COME DOWN, MRS. FLYNN.
Copyright, 1890, by Frank Harding.
Words and Music by J. W. Kelley. Sung by Maggie Cline.
There's a boarding-house next door to mine not of the highest grade,
Where no one but a gentleman would stay;
And Mrs. Flynn keeps them in line, she has them all afraid,
And not a saucy word they have to say;
Sometimes there will be one come home with his skates on;
He falls six times before he finds the door;
He has lost his key as well, and has to pull the bell,
. Then sings a song he often sung before:
Come down, Mrs. Flynn, are you going to let me In?
I'll rouse up every neighbor in the block;
For it's raining, don't you see; so throw me down the key,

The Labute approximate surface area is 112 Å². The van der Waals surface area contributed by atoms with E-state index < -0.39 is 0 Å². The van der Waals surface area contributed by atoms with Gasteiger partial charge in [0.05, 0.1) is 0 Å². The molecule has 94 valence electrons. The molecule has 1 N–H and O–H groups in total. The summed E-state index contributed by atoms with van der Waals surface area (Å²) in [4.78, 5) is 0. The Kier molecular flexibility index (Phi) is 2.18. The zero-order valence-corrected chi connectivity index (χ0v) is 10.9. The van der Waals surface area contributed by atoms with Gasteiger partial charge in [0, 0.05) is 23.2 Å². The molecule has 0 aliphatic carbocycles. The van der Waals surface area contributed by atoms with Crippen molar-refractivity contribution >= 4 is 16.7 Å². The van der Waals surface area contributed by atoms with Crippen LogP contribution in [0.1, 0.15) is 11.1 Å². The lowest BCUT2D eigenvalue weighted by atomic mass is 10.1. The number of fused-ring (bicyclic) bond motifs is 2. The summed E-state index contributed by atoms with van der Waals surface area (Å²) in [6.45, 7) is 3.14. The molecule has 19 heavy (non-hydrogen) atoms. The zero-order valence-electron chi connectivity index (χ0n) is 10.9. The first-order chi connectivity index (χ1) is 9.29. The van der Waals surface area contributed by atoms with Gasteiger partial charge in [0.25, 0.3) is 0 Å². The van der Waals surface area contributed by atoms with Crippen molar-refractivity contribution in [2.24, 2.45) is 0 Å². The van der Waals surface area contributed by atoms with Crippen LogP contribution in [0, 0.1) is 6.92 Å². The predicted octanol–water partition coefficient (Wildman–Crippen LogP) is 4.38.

And I'll promise to be home at ten o'clock.
Last Tuesday night the servant-girl to a party had to go,
A friend of her's got married to a man;
She said she would be home again at ten o'clock or so;
She didn't think they would send out the can;
The party wasn't through till a quarter after two.
And she came strolling home with Paddy Joyce;
The door was locked, of course, and she a little hoarse.
So she sang out in a robust tenor voice: -Chorus.
When Saturday comes 'round it brings a heap of trouble In,
As each man steps up and pays his bill;
To kick about the supper then they instantly begin,
But Mrs. Flynn can easily keep them still;
"I'll scold the man," says she, "that speaks of mine or me ";
To get outside they think the proper thing;
But. sure as you are horn, at three on Sunday morn
The crowd gets home together and they sing:-Chorus.